Whatever you put in here will not be returned to the user. But it would be passed along to the VerifyAuthChallengeResponse function when the user responds to our challenge.

Any information that you wish to pass back to the frontend can be added to the response.publicChallengeParameters object. Here I’m including the user’s email as well as information about how many attempts the user has left to answer with the right code.

In the screenshot, you can see that Lumigo [4] has scrubbed the one-time password (in response.privateChallengeParameters.secretLoginCode) from the trace. This is a built-in behaviour where it scrubs any data that looks like secrets or sensitive data. But I can tell you that the one-time password is XQezeO in this case. Because it is also captured in response.challengeMetadata, which we would circle back to later.

4. The user enters the one-time password on the login screen.

5. The user pool calls the VerifyAuthChallengeResponse Lambda function to check the user’s answer. As you can see from the invocation event below, we can see both:

  • the user’s answer (request.challengeAnswer), and
  • the one-time password that CreateAuthChallenge function had generated and saved aside in request.privateChallengeParameters.

We can compare the two and tell the user pool if the user has answered correctly by setting response.answerCorrect to true or false.

6. The user pool calls the DefineAuthChallenge function again to decide what happens next. In the invocation event below, you can see that the session array now has one element. The challengeResult is whatever the VerifyAuthChallengeResponse returned in response.answerCorrect.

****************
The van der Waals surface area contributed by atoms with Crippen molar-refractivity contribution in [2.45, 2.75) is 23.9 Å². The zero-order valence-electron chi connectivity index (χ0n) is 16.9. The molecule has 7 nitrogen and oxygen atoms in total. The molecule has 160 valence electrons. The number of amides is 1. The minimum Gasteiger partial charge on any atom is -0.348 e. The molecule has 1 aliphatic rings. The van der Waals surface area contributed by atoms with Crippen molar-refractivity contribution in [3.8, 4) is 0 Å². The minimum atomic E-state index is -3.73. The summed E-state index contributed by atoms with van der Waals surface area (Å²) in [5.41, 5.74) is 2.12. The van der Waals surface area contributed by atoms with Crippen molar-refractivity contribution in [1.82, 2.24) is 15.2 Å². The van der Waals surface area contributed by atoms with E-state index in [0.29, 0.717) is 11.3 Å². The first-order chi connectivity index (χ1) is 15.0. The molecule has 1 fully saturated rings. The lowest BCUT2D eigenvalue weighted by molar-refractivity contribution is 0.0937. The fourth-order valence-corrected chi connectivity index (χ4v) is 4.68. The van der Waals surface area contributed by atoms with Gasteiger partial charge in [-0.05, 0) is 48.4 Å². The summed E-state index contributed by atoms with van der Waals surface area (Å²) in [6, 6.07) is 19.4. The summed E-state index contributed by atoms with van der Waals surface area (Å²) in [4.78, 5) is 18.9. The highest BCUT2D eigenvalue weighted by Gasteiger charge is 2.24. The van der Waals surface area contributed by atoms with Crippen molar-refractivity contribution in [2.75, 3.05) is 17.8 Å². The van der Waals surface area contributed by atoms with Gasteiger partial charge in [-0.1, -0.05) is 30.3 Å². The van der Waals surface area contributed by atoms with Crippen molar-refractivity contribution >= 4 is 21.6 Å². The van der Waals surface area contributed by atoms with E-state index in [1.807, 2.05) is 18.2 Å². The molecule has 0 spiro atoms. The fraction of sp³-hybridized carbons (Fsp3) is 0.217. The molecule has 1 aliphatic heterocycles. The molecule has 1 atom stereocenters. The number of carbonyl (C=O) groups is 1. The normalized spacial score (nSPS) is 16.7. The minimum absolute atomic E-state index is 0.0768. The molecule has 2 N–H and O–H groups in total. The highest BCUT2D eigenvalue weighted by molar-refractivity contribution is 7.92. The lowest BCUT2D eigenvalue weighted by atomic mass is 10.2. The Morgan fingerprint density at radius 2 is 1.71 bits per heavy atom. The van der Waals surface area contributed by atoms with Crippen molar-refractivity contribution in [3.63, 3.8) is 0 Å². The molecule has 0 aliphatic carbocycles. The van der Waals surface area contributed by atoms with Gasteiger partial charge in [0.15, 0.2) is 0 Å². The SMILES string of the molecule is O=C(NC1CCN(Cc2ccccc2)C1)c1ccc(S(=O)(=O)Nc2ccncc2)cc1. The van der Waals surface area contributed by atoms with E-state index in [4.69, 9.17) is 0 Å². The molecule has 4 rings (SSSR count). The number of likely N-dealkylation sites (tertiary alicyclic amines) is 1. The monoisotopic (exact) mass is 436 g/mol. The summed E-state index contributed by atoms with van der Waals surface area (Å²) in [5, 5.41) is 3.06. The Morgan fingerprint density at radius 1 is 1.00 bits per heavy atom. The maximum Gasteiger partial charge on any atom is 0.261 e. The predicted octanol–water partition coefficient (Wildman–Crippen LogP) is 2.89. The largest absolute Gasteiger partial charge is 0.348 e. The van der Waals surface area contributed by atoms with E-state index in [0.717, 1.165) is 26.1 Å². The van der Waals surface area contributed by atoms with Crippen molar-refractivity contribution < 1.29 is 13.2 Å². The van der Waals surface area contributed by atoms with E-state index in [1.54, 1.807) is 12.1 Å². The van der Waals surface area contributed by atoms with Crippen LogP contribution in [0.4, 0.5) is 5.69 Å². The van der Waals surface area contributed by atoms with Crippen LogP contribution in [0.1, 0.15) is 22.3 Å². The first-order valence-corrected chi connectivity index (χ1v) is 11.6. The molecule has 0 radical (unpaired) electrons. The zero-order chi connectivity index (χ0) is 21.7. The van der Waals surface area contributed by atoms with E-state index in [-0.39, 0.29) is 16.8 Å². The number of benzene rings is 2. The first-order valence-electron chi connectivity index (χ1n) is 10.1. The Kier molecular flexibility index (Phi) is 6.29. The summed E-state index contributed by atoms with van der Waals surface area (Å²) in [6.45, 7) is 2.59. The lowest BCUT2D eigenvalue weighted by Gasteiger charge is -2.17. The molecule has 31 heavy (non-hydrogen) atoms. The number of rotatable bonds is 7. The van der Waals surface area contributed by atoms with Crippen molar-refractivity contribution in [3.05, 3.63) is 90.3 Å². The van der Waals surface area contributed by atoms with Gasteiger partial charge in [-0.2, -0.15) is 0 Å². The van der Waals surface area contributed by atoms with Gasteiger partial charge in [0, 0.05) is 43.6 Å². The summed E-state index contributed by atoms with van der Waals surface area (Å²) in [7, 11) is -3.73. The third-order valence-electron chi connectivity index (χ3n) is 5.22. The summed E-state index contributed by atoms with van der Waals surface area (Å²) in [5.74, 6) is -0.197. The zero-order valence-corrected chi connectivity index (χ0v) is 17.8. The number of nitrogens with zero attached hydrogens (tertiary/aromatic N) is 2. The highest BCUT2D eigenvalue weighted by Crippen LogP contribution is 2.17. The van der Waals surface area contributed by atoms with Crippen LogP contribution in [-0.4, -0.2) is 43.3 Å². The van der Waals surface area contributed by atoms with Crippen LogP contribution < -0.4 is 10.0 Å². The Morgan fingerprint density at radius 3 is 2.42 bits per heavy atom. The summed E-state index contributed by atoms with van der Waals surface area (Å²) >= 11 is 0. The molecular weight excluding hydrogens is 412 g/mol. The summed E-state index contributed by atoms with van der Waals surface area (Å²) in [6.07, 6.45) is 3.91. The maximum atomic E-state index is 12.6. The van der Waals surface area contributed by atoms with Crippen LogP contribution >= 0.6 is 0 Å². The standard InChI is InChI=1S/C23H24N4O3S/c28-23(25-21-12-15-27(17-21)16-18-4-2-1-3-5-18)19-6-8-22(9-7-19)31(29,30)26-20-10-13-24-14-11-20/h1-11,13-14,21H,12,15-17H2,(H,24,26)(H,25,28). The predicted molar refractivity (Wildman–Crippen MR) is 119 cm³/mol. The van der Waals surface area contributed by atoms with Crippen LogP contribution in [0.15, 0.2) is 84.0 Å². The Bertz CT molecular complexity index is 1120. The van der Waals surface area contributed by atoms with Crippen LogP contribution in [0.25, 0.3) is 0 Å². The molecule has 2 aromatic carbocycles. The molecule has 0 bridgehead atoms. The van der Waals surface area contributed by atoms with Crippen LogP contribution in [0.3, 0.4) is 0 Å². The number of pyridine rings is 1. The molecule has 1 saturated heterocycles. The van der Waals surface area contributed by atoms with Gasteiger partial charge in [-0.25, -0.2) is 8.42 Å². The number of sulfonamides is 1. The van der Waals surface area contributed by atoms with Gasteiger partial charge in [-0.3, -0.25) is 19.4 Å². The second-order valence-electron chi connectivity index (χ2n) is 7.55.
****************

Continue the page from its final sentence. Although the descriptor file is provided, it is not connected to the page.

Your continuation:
At this point, we have a few options:

  • Fail the authentication because the user has answered incorrectly too many times.
  • Succeed the authentication flow and issue the JWT tokens to the user.
  • Give the user another chance to answer correctly.

The first two cases are fairly straightforward. The DefineAuthChallenge function would need to set response.failAuthentication or response.issueTokens to true respectively.

Where it gets more interesting is if we want to give the user another chance. In that case, we set both response.issueTokens and response.failAuthentication to false and response.challengeName to CUSTOM_CHALLENGE.

The control would then flow back to the CreateAuthChallenge function. But as you can see below, the privateChallengeParameters we had set aside earlier is not included in its invocation event!

This is why we included the one-time password in the response.challengeMetadata earlier in step 3!

This way, the CreateAuthChallenge function is able to reuse the same one-time password as before. And judging by the number of items in the request.session array, it knows how many failed attempts the user has made. So it’s also able to inform the frontend how many attempts the user has left before the user has to restart the authentication flow and get a new one-time password.

I hope this gives you a solid conceptual framework of how the authentication flow works.

Now let’s talk about implementation.

How to implement it

1. Set up a Cognito User Pool

First, we need to set up a Cognito User Pool.

PasswordlessOtpUserPool:
  Type: AWS::Cognito::UserPool
  Properties:
    UsernameConfiguration:
      CaseSensitive: false
    UsernameAttributes:
      - email
    Policies:
      # this is only to satisfy Cognito requirements
      # we won't be using passwords, but we also don't
      # want weak passwords in the system ;-)
      PasswordPolicy:
        MinimumLength: 16
        RequireLowercase: true
        RequireNumbers: true